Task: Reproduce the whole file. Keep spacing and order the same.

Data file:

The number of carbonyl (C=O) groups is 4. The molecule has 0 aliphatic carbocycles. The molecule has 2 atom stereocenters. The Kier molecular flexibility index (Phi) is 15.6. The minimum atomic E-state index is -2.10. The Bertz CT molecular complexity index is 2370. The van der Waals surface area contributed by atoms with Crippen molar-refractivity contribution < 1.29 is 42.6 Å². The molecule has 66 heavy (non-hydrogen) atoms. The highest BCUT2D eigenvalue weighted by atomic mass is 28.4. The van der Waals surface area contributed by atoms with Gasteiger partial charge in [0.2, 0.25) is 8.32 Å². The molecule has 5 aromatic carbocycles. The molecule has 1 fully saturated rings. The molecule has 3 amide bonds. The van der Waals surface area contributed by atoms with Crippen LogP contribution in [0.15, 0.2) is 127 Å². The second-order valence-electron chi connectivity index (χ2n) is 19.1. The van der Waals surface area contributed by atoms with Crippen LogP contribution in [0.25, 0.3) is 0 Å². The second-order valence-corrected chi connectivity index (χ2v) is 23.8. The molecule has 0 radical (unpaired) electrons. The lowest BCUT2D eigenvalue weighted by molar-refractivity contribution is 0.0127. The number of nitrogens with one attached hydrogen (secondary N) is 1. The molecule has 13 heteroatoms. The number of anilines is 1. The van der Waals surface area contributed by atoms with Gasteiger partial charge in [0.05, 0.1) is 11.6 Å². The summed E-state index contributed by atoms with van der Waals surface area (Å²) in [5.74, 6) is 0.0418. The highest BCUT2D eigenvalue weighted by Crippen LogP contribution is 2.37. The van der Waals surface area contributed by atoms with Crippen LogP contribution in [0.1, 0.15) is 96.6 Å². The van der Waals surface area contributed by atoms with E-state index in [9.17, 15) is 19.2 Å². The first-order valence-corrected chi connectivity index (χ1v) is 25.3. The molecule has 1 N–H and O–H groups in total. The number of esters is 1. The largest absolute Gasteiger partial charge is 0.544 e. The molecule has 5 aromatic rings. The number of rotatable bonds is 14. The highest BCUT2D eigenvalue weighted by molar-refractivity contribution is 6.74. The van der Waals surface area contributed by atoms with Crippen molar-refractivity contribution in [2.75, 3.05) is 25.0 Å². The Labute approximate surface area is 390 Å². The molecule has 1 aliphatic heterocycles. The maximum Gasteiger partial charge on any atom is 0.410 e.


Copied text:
The number of carbonyl (C=O) groups is 4. The molecule has 0 aliphatic carbocycles. The molecule has 2 atom stereocenters. The Kier molecular flexibility index (Phi) is 15.6. The minimum atomic E-state index is -2.10. The Bertz CT molecular complexity index is 2370. The van der Waals surface area contributed by atoms with Crippen molar-refractivity contribution < 1.29 is 42.6 Å². The molecule has 66 heavy (non-hydrogen) atoms. The highest BCUT2D eigenvalue weighted by atomic mass is 28.4. The van der Waals surface area contributed by atoms with Gasteiger partial charge in [0.2, 0.25) is 8.32 Å². The molecule has 5 aromatic carbocycles. The molecule has 1 fully saturated rings. The molecule has 3 amide bonds. The van der Waals surface area contributed by atoms with Crippen LogP contribution in [0.15, 0.2) is 127 Å². The second-order valence-electron chi connectivity index (χ2n) is 19.1. The van der Waals surface area contributed by atoms with Crippen LogP contribution in [0.25, 0.3) is 0 Å². The second-order valence-corrected chi connectivity index (χ2v) is 23.8. The molecule has 0 radical (unpaired) electrons. The lowest BCUT2D eigenvalue weighted by molar-refractivity contribution is 0.0127. The number of nitrogens with one attached hydrogen (secondary N) is 1. The molecule has 13 heteroatoms. The number of anilines is 1. The van der Waals surface area contributed by atoms with Gasteiger partial charge in [0.05, 0.1) is 11.6 Å². The summed E-state index contributed by atoms with van der Waals surface area (Å²) in [5.74, 6) is 0.0418. The highest BCUT2D eigenvalue weighted by Crippen LogP contribution is 2.37. The van der Waals surface area contributed by atoms with Crippen LogP contribution in [0.1, 0.15) is 96.6 Å². The van der Waals surface area contributed by atoms with E-state index in [9.17, 15) is 19.2 Å². The first-order valence-corrected chi connectivity index (χ1v) is 25.3. The molecule has 1 N–H and O–H groups in total. The number of esters is 1. The largest absolute Gasteiger partial charge is 0.544 e. The molecule has 5 aromatic rings. The number of rotatable bonds is 14. The highest BCUT2D eigenvalue weighted by molar-refractivity contribution is 6.74. The van der Waals surface area contributed by atoms with Crippen molar-refractivity contribution in [2.75, 3.05) is 25.0 Å². The Labute approximate surface area is 390 Å². The molecule has 1 aliphatic heterocycles. The maximum Gasteiger partial charge on any atom is 0.410 e.